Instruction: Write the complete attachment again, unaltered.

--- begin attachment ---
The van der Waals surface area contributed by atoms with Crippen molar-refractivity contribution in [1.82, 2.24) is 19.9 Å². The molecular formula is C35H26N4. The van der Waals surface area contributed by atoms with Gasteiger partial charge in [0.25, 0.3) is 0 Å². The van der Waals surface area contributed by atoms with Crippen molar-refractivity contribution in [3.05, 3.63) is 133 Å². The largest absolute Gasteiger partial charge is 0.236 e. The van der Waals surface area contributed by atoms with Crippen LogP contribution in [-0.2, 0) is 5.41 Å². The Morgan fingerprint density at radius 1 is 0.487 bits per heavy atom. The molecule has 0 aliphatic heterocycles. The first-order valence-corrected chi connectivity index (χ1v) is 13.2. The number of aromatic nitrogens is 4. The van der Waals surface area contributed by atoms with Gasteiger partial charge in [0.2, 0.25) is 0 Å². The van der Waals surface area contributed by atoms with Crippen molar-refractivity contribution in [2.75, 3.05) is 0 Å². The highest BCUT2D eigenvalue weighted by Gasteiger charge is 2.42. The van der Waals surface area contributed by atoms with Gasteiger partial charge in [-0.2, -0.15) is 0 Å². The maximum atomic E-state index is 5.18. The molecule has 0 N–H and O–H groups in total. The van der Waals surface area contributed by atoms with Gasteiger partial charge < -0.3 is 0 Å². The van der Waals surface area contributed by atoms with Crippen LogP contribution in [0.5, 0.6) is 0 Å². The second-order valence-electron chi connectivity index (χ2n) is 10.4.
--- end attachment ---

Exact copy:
The van der Waals surface area contributed by atoms with Crippen molar-refractivity contribution in [1.82, 2.24) is 19.9 Å². The molecular formula is C35H26N4. The van der Waals surface area contributed by atoms with Gasteiger partial charge in [0.25, 0.3) is 0 Å². The van der Waals surface area contributed by atoms with Crippen molar-refractivity contribution in [3.05, 3.63) is 133 Å². The largest absolute Gasteiger partial charge is 0.236 e. The van der Waals surface area contributed by atoms with Crippen LogP contribution in [-0.2, 0) is 5.41 Å². The Morgan fingerprint density at radius 1 is 0.487 bits per heavy atom. The molecule has 0 aliphatic heterocycles. The first-order valence-corrected chi connectivity index (χ1v) is 13.2. The number of aromatic nitrogens is 4. The van der Waals surface area contributed by atoms with Gasteiger partial charge in [0.2, 0.25) is 0 Å². The van der Waals surface area contributed by atoms with Crippen molar-refractivity contribution in [2.75, 3.05) is 0 Å². The highest BCUT2D eigenvalue weighted by Gasteiger charge is 2.42. The van der Waals surface area contributed by atoms with Gasteiger partial charge in [-0.2, -0.15) is 0 Å². The maximum atomic E-state index is 5.18. The molecule has 0 N–H and O–H groups in total. The van der Waals surface area contributed by atoms with Gasteiger partial charge < -0.3 is 0 Å². The van der Waals surface area contributed by atoms with Crippen LogP contribution in [0.5, 0.6) is 0 Å². The second-order valence-electron chi connectivity index (χ2n) is 10.4.